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Refinery's Smokestacks Have Avid Fans in El Paso

Two smokestacks in El Paso — remnants of the smelting company ASARCO — remind many residents of a legacy of environmental damage. But to a local group, the stacks, now slated for demolition, are landmarks worth saving.

Seen is the ASARCO Smelter site on Sunday July 8, 2012 in El Paso, Texas. The site began operations as a lead smelter in 1...

Robert Ardovino grew up within four miles of El Paso’s smokestacks — remnants of the copper smelter run by ASARCO.

“I experienced everything that was wrong with that company,” Ardovino said of ASARCO, which in 2009 settled one of the largest environmental bankruptcies in U.S. history, after being accused for years of polluting and contaminating El Paso’s air and soil. 

Despite that, Ardovino wants to prevent the demolition of the stacks. 

Ardovino and Gary Sapp, another El Paso resident, run the Save the Stacks movement, and they say the smokestacks are a historic landmark. The planned demolition of the stacks is part of a state-run remediation to clean up the land ASARCO occupied. 

The company acquired the plant in 1899, and the refinery’s smokestacks were added later. The taller one, built in 1967, is more than 800 feet. The other, built in 1951, is close to 600 feet. 

ASARCO, citing economic challenges, closed the refinery in 1999. In 2002, it considered reopening the plant, but critics cited concerns over the contamination. Analyses found high levels of lead and arsenic had leaked from the plant, and later reports suggested the company had illegally burned toxic waste.

Health and environmental concerns led to a six-year legal battle between ASARCO and local environmental groups over whether the refinery would follow environmental standards. ASARCO filed for bankruptcy in 2005, and reached a bankruptcy settlement of $1.79 billion in 2009. The company abandoned plans to reopen the El Paso refinery.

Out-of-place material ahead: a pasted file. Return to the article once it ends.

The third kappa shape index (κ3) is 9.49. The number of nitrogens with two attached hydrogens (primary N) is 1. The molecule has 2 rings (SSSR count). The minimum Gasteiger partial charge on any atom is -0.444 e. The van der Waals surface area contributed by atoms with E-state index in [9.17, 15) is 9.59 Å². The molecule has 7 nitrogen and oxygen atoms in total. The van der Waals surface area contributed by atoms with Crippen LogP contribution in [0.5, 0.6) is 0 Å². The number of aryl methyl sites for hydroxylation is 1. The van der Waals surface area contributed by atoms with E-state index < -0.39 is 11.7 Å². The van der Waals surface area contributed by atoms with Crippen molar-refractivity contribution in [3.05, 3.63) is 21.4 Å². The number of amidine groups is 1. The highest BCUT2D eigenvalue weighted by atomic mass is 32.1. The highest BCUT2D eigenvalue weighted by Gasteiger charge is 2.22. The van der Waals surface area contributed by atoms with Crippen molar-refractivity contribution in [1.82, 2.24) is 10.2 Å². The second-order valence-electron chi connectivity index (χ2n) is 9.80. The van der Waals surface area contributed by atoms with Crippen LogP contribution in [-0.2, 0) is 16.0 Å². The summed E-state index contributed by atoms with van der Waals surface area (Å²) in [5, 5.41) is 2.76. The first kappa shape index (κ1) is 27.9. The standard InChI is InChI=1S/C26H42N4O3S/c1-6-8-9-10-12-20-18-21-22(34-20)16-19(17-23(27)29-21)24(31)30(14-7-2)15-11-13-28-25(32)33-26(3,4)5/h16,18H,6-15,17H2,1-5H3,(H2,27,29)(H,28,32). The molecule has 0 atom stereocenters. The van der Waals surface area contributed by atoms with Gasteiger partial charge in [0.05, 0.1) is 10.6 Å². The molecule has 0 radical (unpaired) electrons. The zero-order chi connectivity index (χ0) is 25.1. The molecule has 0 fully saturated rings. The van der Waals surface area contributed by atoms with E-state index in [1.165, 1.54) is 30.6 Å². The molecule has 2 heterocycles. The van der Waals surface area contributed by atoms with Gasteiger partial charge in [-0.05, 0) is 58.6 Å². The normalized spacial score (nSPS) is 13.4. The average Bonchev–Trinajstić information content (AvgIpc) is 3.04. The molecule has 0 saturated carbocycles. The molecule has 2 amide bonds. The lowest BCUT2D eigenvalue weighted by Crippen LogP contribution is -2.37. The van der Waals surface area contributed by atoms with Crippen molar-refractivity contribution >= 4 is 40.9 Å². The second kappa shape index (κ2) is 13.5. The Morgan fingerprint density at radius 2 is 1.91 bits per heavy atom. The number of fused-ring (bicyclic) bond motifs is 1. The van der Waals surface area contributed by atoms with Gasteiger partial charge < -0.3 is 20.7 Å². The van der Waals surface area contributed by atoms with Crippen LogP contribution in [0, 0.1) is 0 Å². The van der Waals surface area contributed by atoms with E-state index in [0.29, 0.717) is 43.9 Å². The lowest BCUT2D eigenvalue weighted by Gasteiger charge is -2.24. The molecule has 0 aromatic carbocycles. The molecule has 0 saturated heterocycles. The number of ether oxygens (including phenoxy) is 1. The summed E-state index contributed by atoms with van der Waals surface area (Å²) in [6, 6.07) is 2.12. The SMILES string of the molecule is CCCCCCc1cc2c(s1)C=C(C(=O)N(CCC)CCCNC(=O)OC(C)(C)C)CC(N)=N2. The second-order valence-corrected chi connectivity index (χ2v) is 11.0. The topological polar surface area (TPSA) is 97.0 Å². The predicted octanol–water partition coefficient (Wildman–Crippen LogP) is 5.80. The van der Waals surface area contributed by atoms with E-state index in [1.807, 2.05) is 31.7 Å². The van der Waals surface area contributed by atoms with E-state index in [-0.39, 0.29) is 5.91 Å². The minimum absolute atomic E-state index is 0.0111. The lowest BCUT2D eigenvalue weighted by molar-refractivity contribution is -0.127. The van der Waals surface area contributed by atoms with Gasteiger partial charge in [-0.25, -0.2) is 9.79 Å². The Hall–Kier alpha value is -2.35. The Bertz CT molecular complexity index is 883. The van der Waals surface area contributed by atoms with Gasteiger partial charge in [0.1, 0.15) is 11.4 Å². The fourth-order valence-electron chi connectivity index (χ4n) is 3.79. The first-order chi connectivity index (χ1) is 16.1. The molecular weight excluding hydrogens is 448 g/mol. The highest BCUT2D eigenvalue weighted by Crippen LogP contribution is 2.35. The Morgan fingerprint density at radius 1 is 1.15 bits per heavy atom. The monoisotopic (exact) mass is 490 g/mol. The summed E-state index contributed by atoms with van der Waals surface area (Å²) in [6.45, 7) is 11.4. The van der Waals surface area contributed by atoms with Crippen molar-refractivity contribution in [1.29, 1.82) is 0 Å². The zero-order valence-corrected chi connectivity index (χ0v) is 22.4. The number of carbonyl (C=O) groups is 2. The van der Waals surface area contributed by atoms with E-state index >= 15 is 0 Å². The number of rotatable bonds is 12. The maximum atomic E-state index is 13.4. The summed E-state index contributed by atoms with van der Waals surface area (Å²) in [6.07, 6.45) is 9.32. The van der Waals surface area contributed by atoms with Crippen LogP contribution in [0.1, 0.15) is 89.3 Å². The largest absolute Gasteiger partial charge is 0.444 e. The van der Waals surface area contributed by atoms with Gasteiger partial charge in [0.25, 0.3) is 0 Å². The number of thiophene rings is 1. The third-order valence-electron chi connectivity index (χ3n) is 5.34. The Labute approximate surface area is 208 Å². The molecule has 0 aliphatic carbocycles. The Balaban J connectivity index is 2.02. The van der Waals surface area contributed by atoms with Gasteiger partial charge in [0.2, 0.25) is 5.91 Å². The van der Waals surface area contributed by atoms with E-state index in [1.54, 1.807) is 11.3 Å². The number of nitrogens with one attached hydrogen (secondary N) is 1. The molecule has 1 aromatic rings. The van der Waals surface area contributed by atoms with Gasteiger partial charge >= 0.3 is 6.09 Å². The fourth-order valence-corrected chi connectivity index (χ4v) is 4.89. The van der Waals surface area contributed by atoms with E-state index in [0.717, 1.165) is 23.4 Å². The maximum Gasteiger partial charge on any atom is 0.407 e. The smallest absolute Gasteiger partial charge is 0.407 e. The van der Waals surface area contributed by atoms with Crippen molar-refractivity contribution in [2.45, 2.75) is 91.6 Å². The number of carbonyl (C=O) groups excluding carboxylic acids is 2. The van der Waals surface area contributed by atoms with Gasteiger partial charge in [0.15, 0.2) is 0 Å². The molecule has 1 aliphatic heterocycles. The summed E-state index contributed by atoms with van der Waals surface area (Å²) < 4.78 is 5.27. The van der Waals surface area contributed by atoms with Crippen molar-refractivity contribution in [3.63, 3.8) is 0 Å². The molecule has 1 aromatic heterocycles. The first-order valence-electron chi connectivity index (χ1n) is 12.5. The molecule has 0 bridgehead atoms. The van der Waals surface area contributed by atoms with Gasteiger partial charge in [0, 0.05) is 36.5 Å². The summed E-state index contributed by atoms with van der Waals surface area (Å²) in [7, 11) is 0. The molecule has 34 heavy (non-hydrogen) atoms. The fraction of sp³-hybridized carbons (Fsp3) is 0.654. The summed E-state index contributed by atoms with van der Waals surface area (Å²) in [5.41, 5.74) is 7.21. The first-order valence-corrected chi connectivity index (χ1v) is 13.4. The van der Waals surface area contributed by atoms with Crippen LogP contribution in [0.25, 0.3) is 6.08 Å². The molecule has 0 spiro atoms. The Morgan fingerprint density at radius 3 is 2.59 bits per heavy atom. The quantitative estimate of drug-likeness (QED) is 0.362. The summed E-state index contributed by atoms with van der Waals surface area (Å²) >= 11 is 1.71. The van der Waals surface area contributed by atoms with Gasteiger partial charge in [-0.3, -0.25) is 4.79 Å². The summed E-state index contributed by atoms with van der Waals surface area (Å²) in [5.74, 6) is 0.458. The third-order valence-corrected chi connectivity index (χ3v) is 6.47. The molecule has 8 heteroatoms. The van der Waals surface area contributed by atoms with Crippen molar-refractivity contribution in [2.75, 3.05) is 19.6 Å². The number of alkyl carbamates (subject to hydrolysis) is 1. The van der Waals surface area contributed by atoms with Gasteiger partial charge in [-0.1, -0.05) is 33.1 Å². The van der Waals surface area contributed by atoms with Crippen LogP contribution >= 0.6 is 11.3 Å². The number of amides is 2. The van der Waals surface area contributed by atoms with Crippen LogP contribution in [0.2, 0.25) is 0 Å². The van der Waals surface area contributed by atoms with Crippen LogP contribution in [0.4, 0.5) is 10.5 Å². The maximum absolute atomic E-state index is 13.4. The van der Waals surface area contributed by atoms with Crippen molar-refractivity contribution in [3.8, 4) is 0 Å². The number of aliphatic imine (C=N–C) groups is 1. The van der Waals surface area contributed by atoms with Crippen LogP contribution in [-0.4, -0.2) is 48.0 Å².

Estimates suggest it would cost $14 million to maintain the stacks for 50 years, though that figure is based solely on the blueprint of the stacks, said Roberto Puga, the trustee managing the remediation. 

Puga said that money from the remediation budget could not be diverted to preserve the stacks. As part of ASARCO’s bankruptcy settlement, the state-run trust received $52 million to clean up the site. 

Ardovino said Save the Stacks would conduct a cost analysis. It has until November to make its case and raise money. If the stacks were to remain standing, they would be privately maintained, Sapp said.

“It kind of pays for itself,” he said. He suggested that if the stacks were made structurally sound, they could host an observation deck or be the basis of a new town cultural center.

Veronica Carbajal, a lawyer representing the group Ex-ASARCO Workers, said the stacks may stand on a foundation of slag, a smelting byproduct harmful to the environment.

If that is so, keeping the stacks could present a “catastrophic” environmental threat, Carbajal said. 

But Sapp said destroying the stacks could produce dust that must be controlled. 

Because demolishing the stacks would have mitigated concerns about the foundation, the trust never conducted an environmental analysis of the site, Puga said. Save the Stacks must prove that preserving them would pose no threat, he said.

Puga stressed a need for community dialogue.

“There’s people,” he said, “who are very passionate on both sides of the debate.”

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